Cuoricino is still in a leading position in the 0ν-ββ search. It provides limits on mββ in the range 0.2–0.7 eV [9], depending on the choice of the nuclear matrix elements. A background of the order of 0.18 counts/(keV kg y) was obtained in the 0ν-ββ decay region, similar to the one achieved in the Heidelberg–Moscow set-up. The energy resolution is about 8 keV FWHM, quite reproducible in all the crystals. Unfortunately Cuoricino, despite a sensitivity comparable to that of the Heidelberg–Moscow experiment, cannot disprove the 76Ge claim due to the discrepancies in the nuclear matrix element calculations.

These results show how low-temperature detection of particles dominates the present experimental scenario of 0ν-ββ. They will play a major role in the future of this crucial search as well. In fact, one of the most promising projects in preparation, capable to approach and perhaps start to probe the IH region with a sensitivity down to ≈50 meV, is the CUORE experiment [10], a natural expansion of Cuoricino. It will be an array of natural TeO2 bolometers arranged in 19 towers and operated at 10–15 mK, in a custom helium-free low-radioactivity dilution refrigerator located in LNGS. The source will correspond to ≈200 kg of the isotope 130Te. The CUORE single module is similar to that of Cuoricino in its essential elements. However, a careful work was done to make all the thermal couplings reproducible, to decrease the amount of copper (source of α surface radioactivity) facing the detectors, and to prepare an assembly line which allows to speed up the tower construction under protected atmosphere. The technical results on the detector performance are excellent: in the CUORE R&D tests, which involve two tens of crystals, the average energy resolution is 4.6±1.2 keV at 2615 keV. The baseline resolution is often below 1 keV, and a threshold of 3 keV can be set for many channels realized in the CUORE R&D program. CUORE is in the construction phase and data taking is foreseen to start in 2014. A general test of the CUORE detector, comprising a single tower and named CUORE-0, will take data in 2012.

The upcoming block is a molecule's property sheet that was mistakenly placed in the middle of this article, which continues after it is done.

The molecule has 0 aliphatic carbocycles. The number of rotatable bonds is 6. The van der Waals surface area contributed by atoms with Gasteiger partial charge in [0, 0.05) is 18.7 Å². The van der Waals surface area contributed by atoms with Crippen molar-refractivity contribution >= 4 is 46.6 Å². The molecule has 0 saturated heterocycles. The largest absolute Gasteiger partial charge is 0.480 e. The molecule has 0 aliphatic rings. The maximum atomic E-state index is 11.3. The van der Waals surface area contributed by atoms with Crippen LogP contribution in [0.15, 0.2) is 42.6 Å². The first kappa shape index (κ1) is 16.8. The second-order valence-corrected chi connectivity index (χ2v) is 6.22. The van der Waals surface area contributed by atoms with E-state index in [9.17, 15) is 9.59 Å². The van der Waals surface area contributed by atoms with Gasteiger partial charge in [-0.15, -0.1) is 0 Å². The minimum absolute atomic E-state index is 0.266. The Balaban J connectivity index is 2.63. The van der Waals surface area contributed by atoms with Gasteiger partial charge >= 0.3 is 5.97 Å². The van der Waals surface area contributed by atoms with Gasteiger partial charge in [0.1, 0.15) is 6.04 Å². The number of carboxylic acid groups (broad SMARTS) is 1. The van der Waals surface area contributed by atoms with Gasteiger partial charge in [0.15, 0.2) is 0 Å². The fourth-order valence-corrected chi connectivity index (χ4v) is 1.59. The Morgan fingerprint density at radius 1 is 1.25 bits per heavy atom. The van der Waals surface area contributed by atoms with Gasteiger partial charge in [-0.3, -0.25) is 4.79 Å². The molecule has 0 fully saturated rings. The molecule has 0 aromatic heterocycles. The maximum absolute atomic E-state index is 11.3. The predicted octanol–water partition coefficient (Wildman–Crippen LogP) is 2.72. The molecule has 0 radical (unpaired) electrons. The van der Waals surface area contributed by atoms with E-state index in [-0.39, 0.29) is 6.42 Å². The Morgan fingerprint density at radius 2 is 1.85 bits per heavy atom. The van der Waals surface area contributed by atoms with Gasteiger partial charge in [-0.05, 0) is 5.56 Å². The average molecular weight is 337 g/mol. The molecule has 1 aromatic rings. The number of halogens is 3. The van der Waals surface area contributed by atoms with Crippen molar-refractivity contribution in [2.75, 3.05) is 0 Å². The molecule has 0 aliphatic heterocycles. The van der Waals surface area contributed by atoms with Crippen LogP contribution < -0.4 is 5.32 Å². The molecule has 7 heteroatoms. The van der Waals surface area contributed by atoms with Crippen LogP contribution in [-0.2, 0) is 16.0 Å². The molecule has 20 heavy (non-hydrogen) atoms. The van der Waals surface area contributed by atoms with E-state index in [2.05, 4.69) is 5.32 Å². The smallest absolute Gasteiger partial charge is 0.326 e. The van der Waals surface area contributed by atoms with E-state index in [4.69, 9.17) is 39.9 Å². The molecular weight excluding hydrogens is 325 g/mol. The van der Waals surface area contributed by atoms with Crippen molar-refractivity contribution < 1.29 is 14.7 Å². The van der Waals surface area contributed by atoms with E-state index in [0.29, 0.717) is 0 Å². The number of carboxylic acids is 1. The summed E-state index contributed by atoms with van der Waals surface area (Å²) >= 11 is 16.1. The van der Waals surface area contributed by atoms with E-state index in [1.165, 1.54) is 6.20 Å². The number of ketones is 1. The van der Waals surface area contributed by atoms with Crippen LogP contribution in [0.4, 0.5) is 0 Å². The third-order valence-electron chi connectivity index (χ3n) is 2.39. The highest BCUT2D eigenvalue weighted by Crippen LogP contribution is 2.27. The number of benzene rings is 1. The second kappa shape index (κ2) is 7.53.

The background target for CUORE is about 20 times better than that in Cuoricino. The most limiting factor in the CUORE approach is the background induced by surface radioactive contamination [11], which populates the region of interest for 0ν-ββ for 130Te and in general for high Q-value candidates. This form of background, not completely under control, prevents CUORE from exploring deeply the IH region. For this reason, there has been a proliferation of interesting experimental ideas on how to eliminate α events (which dominate the surface background) or directly surface events, irrespectively of the particle type. This operation can be realized either keeping 130Te as isotope under study, or changing isotope. The former approach has the advantage to preserve all the exceptional advantages offered by TeO2 bolometers. Four possibilities have been considered to get rid of α/surface background in a TeO2 experiment: